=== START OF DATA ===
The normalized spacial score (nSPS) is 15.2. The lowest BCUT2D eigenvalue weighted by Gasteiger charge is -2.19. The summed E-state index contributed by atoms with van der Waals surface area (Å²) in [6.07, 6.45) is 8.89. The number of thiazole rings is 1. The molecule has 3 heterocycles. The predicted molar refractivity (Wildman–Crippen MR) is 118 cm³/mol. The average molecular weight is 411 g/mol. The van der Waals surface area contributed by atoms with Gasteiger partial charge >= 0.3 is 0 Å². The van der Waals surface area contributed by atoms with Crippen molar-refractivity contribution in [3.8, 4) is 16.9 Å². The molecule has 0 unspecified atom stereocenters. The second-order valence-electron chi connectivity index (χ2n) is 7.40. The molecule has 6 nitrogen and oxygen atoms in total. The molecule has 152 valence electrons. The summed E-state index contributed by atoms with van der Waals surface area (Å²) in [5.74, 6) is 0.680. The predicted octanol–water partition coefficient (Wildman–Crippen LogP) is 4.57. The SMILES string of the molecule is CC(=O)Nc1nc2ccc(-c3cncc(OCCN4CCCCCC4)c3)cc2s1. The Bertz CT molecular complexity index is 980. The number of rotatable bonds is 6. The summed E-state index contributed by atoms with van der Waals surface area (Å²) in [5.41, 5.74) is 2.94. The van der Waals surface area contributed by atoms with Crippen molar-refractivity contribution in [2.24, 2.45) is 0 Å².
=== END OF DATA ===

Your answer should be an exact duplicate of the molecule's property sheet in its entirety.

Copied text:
The normalized spacial score (nSPS) is 15.2. The lowest BCUT2D eigenvalue weighted by Gasteiger charge is -2.19. The summed E-state index contributed by atoms with van der Waals surface area (Å²) in [6.07, 6.45) is 8.89. The number of thiazole rings is 1. The molecule has 3 heterocycles. The predicted molar refractivity (Wildman–Crippen MR) is 118 cm³/mol. The average molecular weight is 411 g/mol. The van der Waals surface area contributed by atoms with Gasteiger partial charge >= 0.3 is 0 Å². The van der Waals surface area contributed by atoms with Crippen molar-refractivity contribution in [3.8, 4) is 16.9 Å². The molecule has 0 unspecified atom stereocenters. The second-order valence-electron chi connectivity index (χ2n) is 7.40. The molecule has 6 nitrogen and oxygen atoms in total. The molecule has 152 valence electrons. The summed E-state index contributed by atoms with van der Waals surface area (Å²) in [5.74, 6) is 0.680. The predicted octanol–water partition coefficient (Wildman–Crippen LogP) is 4.57. The SMILES string of the molecule is CC(=O)Nc1nc2ccc(-c3cncc(OCCN4CCCCCC4)c3)cc2s1. The Bertz CT molecular complexity index is 980. The number of rotatable bonds is 6. The summed E-state index contributed by atoms with van der Waals surface area (Å²) in [5.41, 5.74) is 2.94. The van der Waals surface area contributed by atoms with Crippen molar-refractivity contribution in [2.24, 2.45) is 0 Å².